It’s probably not fair to classic literature that word meanings change over time. Nobody laughed when Moby Dick by Herman Melville or Ragged Dick by Horatio Alger, Jr. came out. I mean, I wasn’t around back then, but I’m pretty sure people didn’t laugh.
It’s not that people were more sophisticated in the 1800s. It’s just that Dick was only a name back then. I’m also pretty sure if “dick” had meant back then what it means right now, people would have laughed. Nowadays, if you want your book to be taken seriously, you don’t put “Dick” in the title.
I’m not the kind of guy who compares Dicks very often, but I’ll do it for the sake of literature. Moby Dick was published in 1851 and was supposedly a commercial failure when it came out. Ragged Dick was published in 1868 and was a bestseller. Moby Dick is a whale, so he’s a lot bigger than Ragged, who was just a kid. Moby is injured at the end of his book (It’s not a SPOILER if the book has been around for over 150 years). Ragged Dick thrives at the end of his book and is a success story. Because of his good deeds in the book, Ragged Dick attracts a lot of attention. Because he’s so big in the book, Moby Dick attracts a lot of attention.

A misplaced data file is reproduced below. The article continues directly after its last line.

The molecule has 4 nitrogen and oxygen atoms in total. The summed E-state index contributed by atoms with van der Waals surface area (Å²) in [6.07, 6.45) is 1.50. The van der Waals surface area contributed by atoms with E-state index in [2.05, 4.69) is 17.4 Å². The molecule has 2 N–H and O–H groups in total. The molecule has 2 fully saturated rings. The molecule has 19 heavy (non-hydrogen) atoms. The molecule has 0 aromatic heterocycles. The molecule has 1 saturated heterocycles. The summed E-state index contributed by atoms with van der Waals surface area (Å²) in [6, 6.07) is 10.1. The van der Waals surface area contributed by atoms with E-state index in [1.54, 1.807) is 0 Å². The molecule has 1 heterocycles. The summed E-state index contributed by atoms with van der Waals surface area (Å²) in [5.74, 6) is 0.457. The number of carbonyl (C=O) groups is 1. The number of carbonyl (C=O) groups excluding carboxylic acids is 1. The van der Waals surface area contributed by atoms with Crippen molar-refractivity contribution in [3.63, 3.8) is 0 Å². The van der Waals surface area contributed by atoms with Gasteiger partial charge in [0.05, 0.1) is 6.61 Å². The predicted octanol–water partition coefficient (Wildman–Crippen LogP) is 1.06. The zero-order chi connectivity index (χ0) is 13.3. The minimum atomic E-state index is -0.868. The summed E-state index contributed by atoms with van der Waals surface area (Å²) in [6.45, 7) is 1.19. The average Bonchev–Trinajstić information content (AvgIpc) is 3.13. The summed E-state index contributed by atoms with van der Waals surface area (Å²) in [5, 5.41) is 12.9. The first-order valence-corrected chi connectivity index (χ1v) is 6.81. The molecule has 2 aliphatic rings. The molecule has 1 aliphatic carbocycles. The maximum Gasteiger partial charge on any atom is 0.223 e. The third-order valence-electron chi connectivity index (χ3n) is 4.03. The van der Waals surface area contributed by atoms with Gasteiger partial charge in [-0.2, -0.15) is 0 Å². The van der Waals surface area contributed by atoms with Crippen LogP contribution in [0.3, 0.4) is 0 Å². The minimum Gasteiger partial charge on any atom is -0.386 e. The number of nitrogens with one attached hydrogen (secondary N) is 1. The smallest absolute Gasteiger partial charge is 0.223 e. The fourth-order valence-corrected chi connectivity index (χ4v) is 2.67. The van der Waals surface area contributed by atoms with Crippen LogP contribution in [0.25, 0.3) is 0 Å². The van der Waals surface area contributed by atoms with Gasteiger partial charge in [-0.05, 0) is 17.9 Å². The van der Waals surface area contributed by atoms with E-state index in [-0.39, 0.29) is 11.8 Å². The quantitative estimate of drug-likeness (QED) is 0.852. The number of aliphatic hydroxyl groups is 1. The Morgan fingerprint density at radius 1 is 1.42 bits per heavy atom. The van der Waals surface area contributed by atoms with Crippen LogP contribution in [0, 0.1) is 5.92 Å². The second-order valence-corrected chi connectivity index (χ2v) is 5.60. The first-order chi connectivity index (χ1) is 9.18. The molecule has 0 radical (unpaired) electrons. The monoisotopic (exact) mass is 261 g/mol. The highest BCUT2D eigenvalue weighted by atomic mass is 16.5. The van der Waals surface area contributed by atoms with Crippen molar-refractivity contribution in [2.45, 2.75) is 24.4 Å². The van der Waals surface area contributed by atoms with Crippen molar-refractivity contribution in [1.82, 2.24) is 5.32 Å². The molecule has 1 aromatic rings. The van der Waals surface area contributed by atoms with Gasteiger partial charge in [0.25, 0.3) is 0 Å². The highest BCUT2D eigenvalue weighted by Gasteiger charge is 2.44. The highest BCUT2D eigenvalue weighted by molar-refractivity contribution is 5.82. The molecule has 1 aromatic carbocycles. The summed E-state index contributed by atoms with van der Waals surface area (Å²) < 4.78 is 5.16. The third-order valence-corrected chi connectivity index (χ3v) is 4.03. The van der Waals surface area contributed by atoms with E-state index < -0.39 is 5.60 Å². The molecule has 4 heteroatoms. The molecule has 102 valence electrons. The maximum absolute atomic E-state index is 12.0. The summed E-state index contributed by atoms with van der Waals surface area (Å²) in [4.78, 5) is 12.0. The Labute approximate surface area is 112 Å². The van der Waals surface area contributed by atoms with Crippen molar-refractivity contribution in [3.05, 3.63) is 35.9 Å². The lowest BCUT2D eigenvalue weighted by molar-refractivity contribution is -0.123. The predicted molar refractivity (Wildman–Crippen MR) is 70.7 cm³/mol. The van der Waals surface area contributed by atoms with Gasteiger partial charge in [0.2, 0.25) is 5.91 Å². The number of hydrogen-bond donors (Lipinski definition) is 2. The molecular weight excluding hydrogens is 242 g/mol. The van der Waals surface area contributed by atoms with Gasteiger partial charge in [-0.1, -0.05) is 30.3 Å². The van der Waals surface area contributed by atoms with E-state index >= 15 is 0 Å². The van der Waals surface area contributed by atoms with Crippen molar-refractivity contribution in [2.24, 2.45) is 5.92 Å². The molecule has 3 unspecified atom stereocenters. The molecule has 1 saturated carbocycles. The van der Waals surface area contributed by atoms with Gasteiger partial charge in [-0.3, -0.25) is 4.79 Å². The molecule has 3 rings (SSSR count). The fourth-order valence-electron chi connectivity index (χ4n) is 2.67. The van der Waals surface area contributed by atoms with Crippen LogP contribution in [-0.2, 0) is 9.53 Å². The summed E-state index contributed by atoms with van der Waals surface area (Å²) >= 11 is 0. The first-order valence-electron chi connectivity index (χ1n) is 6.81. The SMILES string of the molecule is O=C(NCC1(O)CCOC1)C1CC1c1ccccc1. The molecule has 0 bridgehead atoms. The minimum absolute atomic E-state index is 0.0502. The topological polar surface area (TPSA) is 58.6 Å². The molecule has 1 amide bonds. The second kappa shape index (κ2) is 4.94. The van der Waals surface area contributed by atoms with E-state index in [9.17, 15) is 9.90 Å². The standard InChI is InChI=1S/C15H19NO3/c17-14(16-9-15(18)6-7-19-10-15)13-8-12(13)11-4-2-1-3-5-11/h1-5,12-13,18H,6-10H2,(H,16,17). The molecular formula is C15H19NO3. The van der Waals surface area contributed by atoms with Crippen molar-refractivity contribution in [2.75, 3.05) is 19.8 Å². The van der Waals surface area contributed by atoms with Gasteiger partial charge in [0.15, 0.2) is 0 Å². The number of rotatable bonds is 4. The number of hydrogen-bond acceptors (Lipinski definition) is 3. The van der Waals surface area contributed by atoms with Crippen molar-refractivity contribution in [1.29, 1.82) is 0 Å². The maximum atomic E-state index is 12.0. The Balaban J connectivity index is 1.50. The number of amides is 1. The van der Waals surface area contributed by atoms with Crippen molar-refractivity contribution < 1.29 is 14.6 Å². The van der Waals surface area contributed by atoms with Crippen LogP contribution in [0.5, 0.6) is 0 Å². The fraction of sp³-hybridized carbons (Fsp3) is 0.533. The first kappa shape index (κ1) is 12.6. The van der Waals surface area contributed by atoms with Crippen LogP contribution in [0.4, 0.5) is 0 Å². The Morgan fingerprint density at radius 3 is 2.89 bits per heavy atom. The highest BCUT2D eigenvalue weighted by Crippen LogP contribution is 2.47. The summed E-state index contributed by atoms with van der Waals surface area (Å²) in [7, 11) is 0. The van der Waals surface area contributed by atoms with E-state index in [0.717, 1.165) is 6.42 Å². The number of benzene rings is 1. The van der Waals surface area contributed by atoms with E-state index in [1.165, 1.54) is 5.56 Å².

As far as literary reputation goes, Moby Dick wins. Everybody knows who/what Moby Dick is. Even people who don’t read know about Moby Dick. Nowadays, hardly anybody knows about Ragged Dick, and that’s too bad because Ragged is an American success story, and the world can always use more American success stories.
Most people today have never even heard of Ragged Dick. I have no real evidence of that except my own experiences. Maybe I’m the only person in the United States who has friends and acquaintances who have never heard of Ragged Dick. Whenever I mention Ragged Dick, my friends and acquaintances think I’m making it up. For a few days, I even walked around with a copy of Ragged Dick just to prove to everybody that I wasn’t making it up. I don’t know why people thought I was lying. I’m not the kind of person who makes up fake book titles with the name Dick in them.
Maybe it’s immature to laugh at “dick,” but it’s that immaturity which still makes Moby Dick relevant. The only reason everybody knows the title Moby Dick is because of the name Dick. If Moby Dick had been titled Moby Bruce or Moby James or Moby Bob, the average person wouldn’t know about it. Sure, the intellectuals and scholars would still read Moby Dick and talk about the deep themes and rich symbolism, but it would be the equivalent of Anna Karenina to the average non-book reader.